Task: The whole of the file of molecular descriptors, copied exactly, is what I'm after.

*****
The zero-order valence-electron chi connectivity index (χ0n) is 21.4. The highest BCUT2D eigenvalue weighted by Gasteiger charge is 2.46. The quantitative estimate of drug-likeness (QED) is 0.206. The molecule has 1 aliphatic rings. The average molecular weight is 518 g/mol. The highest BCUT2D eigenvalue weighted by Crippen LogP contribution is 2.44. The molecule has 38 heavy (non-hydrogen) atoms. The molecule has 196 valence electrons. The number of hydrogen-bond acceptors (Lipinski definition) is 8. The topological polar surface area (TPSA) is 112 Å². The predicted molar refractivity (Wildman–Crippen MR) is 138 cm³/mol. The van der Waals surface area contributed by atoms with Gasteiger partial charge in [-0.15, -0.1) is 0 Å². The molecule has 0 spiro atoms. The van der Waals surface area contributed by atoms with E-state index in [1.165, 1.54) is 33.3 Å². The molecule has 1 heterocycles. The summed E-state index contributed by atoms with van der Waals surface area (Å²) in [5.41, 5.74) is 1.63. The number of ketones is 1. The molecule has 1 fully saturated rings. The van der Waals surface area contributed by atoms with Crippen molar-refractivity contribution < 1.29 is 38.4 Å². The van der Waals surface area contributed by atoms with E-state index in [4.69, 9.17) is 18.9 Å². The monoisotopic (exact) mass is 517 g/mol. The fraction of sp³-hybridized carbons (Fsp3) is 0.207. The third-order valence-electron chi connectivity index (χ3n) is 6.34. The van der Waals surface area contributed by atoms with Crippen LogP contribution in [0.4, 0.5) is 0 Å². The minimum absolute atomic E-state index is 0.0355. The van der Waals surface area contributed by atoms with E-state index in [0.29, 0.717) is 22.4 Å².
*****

The zero-order valence-electron chi connectivity index (χ0n) is 21.4. The highest BCUT2D eigenvalue weighted by Gasteiger charge is 2.46. The quantitative estimate of drug-likeness (QED) is 0.206. The molecule has 1 aliphatic rings. The average molecular weight is 518 g/mol. The highest BCUT2D eigenvalue weighted by Crippen LogP contribution is 2.44. The molecule has 38 heavy (non-hydrogen) atoms. The molecule has 196 valence electrons. The number of hydrogen-bond acceptors (Lipinski definition) is 8. The topological polar surface area (TPSA) is 112 Å². The predicted molar refractivity (Wildman–Crippen MR) is 138 cm³/mol. The van der Waals surface area contributed by atoms with Gasteiger partial charge in [-0.15, -0.1) is 0 Å². The molecule has 0 spiro atoms. The van der Waals surface area contributed by atoms with E-state index in [1.165, 1.54) is 33.3 Å². The molecule has 1 heterocycles. The summed E-state index contributed by atoms with van der Waals surface area (Å²) in [5.41, 5.74) is 1.63. The number of ketones is 1. The molecule has 1 fully saturated rings. The van der Waals surface area contributed by atoms with Crippen molar-refractivity contribution < 1.29 is 38.4 Å². The van der Waals surface area contributed by atoms with E-state index in [4.69, 9.17) is 18.9 Å². The monoisotopic (exact) mass is 517 g/mol. The fraction of sp³-hybridized carbons (Fsp3) is 0.207. The third-order valence-electron chi connectivity index (χ3n) is 6.34. The van der Waals surface area contributed by atoms with Crippen LogP contribution in [0.4, 0.5) is 0 Å². The minimum absolute atomic E-state index is 0.0355. The van der Waals surface area contributed by atoms with E-state index in [0.29, 0.717) is 22.4 Å².